Shares in food producer Cranswick (LSE: CWK) have risen by 5% today after it announced the acquisition of CCL Holdings and its wholly owned subsidiary Crown Chicken for £40m.
Crown is an integrated poultry producer in East Anglia and it breeds, rears and processes fresh chicken for supply into a broad customer base across grocery, retail, food service, wholesale and manufacturing channels. Furthermore, Crown has a well invested and efficient milling operation that satisfies all of its own feed requirements.
Cranswick expects the acquisition to be modestly earnings enhancing in the current year and the deal builds on its successful acquisition of Benson Pork in October 2014. As such, it seems to be a positive step for the company that has been well-received by the market.
With Cranswick offering a highly defensive earnings profile, it appears to have considerable appeal given the uncertainty in the wider market at the present time. However, with its shares trading on a price-to-earnings (P/E) ratio of 20.7 and being expected to record earnings growth of just 5% this year and 6% next year, Cranswick appears to be fully valued.
Investor sentiment under pressure
It’s a similar story for fellow food-focused company Greggs (LSE: GRG). The high street baker is part way through a highly successful turnaround project, with it recovering well from a difficult period a number of years ago. However, with Greggs’ shares now trading on a P/E ratio of 18.3 and being forecast to post a fall in net profit of 5% this year, investor sentiment could come under a degree of pressure.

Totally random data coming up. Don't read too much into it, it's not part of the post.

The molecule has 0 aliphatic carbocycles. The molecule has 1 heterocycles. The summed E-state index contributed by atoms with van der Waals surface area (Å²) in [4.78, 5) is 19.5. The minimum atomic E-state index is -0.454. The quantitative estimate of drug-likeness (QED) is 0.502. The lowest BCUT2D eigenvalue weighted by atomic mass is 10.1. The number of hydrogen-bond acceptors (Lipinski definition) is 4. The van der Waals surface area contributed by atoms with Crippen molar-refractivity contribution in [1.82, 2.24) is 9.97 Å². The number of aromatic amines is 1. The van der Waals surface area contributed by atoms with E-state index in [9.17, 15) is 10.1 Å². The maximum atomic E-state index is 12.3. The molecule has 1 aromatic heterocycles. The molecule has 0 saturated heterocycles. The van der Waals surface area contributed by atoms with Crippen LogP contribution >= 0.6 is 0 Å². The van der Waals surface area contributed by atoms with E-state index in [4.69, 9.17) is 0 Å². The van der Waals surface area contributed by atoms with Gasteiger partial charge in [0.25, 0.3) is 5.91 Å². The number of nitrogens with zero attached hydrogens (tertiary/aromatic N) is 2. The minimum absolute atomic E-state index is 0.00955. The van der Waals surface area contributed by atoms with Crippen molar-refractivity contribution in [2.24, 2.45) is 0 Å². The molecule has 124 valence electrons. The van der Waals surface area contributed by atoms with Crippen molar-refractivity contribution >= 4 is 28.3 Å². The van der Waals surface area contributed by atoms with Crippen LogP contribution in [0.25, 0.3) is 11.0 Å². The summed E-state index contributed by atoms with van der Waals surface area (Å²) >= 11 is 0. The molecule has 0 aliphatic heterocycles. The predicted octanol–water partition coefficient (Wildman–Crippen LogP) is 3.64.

Certainly, there’s scope for Greggs to expand its product range yet further and to continue its programme of closing unprofitable stores in favour of new openings. And while good value and convenient food locations are a staple that should experience a relatively stable level of demand, Greggs is priced as a growth stock when its forecasts appear to be below those of even the wider market. Therefore, its shares could continue to fall following their 18% decline since the turn of the year.
Meanwhile, Tesco (LSE: TSCO) appears to be well-worth buying at the present time. Unlike Greggs and Cranswick, Tesco is expected to report rapidly rising earnings over the next couple of years, with its bottom line due to increase by 81% in the current financial year and by a further 32% in the next. And despite Tesco trading on a P/E ratio of 22.4, such a strong growth rate equates to a price-to-earnings-growth (PEG) ratio of only 0.7, which indicates that it offers growth at a very reasonable price.
Clearly, Tesco lacks the stability of Cranswick, but its valuation points to a much wider margin of safety than is the case for either of its food-focused peers. Furthermore, with Tesco’s turnaround plan still being in its relatively early stages, its profitability could continue to improve over a sustained period. This means that its shares look set to outperform Greggs and Cranswick and continue their 29% rise since the start of the year.
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Peter Stephens owns shares of Tesco. The Motley Fool UK has no position in any of the shares mentioned. We Fools don't all hold the same opinions, but we all believe that considering a diverse range of insights makes us better investors.